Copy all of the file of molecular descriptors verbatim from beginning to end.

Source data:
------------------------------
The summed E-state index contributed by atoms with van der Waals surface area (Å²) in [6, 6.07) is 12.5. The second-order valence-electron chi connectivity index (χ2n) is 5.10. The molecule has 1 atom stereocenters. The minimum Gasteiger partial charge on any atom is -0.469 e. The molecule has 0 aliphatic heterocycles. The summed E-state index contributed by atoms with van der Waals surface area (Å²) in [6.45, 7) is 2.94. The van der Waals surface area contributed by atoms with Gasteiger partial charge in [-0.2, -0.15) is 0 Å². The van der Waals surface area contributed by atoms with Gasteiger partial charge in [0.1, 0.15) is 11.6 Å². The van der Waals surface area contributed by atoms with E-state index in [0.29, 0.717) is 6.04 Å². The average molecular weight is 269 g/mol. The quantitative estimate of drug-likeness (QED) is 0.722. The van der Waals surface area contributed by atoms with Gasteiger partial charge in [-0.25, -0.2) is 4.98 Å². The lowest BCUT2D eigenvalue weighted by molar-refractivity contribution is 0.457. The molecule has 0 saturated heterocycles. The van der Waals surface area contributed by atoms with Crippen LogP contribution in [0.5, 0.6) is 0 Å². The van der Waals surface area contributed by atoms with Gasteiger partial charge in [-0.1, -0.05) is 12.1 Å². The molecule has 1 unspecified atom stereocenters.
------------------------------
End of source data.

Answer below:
The summed E-state index contributed by atoms with van der Waals surface area (Å²) in [6, 6.07) is 12.5. The second-order valence-electron chi connectivity index (χ2n) is 5.10. The molecule has 1 atom stereocenters. The minimum Gasteiger partial charge on any atom is -0.469 e. The molecule has 0 aliphatic heterocycles. The summed E-state index contributed by atoms with van der Waals surface area (Å²) in [6.45, 7) is 2.94. The van der Waals surface area contributed by atoms with Gasteiger partial charge in [-0.2, -0.15) is 0 Å². The van der Waals surface area contributed by atoms with Gasteiger partial charge in [0.1, 0.15) is 11.6 Å². The van der Waals surface area contributed by atoms with E-state index in [0.29, 0.717) is 6.04 Å². The average molecular weight is 269 g/mol. The quantitative estimate of drug-likeness (QED) is 0.722. The van der Waals surface area contributed by atoms with Gasteiger partial charge in [-0.25, -0.2) is 4.98 Å². The lowest BCUT2D eigenvalue weighted by molar-refractivity contribution is 0.457. The molecule has 0 saturated heterocycles. The van der Waals surface area contributed by atoms with Crippen LogP contribution in [0.5, 0.6) is 0 Å². The van der Waals surface area contributed by atoms with Gasteiger partial charge in [-0.1, -0.05) is 12.1 Å². The molecule has 1 unspecified atom stereocenters.